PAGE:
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Am J Epidemiol. 2000 Oct 15;152(8):739-46.

One- and two-year predictors of excess weight gain among elementary schoolchildren in multiethnic, low-income, inner-city neighborhoods.

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  • 1Department of Public Health, Régie régionale de la santé et des services sociaux de Montréal-Centre, Quebec, Canada. joloug@po-box.mcgill.ca

Abstract

Longitudinal studies are needed to increase understanding of the causes of childhood obesity. To identify 1- and 2-year predictors of excess weight gain among preadolescents, the authors conducted a prospective cohort study of fourth- and fifth-grade students in 16 elementary schools located in multiethnic, low-income neighborhoods in Montreal, Quebec, Canada, that were participating in the evaluation of a school-based heart health promotion program. Subjects included 2,318 children aged 9-12 years with baseline and 1-year follow-up data and 633 children aged 9-11 years with baseline and 2-year follow-up data. One-year predictors of highest decile of change in body mass index (BMI) identified in logistic regression analyses included baseline BMI of 90th percentile or more (odds ratio (OR) = 2.66, 95% confidence interval: 1.80, 3.94) in boys and baseline BMI of 90th percentile or more (OR = 2.34, 95% confidence interval: 1.46, 3.76), no sports outside school (OR = 1.90, 95% confidence interval: 1.18, 3.06), and playing video games everyday (OR = 2.48, 95% confidence interval: 1.04, 5.92) in girls. Two-year predictors included baseline BMI of 90th percentile or more (OR = 3.26, 95% confidence interval: 1.52, 7.01), no sports outside school (OR = 2.14, 95% confidence interval: 0.96, 4.77), and least active (OR = 2.18, 95% confidence interval: 1.01, 4.71) in boys; only baseline BMI of 90th percentile or more (OR = 2.22, 95% confidence interval: 1.02, 4.81) was significant in girls. Results suggest the need for interventions to promote increased physical activity in children.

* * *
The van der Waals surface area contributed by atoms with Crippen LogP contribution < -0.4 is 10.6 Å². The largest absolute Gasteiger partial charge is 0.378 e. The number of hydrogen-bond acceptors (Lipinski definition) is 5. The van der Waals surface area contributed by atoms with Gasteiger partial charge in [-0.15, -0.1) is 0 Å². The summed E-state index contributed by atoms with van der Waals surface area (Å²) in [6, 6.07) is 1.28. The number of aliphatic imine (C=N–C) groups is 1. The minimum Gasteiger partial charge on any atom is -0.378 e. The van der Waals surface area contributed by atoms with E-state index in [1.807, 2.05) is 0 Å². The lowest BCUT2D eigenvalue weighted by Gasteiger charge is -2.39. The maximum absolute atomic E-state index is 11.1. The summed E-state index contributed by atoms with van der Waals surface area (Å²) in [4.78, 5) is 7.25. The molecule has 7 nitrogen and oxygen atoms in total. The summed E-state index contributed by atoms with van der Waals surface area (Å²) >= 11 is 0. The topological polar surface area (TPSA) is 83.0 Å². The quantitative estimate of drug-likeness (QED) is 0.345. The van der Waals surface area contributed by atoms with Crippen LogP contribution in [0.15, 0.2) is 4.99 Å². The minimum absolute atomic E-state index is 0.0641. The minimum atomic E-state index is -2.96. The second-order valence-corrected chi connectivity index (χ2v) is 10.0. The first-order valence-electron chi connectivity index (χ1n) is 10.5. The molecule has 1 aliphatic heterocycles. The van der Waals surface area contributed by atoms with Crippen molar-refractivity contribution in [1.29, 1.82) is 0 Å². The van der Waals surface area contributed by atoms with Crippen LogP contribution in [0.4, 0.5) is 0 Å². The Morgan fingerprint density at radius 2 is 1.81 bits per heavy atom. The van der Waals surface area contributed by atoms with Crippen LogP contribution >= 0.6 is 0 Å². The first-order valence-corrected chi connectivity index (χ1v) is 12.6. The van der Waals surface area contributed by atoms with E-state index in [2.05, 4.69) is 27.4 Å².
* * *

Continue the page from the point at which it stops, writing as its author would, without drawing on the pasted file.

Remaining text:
PMID:
11052551
[PubMed - indexed for MEDLINE]
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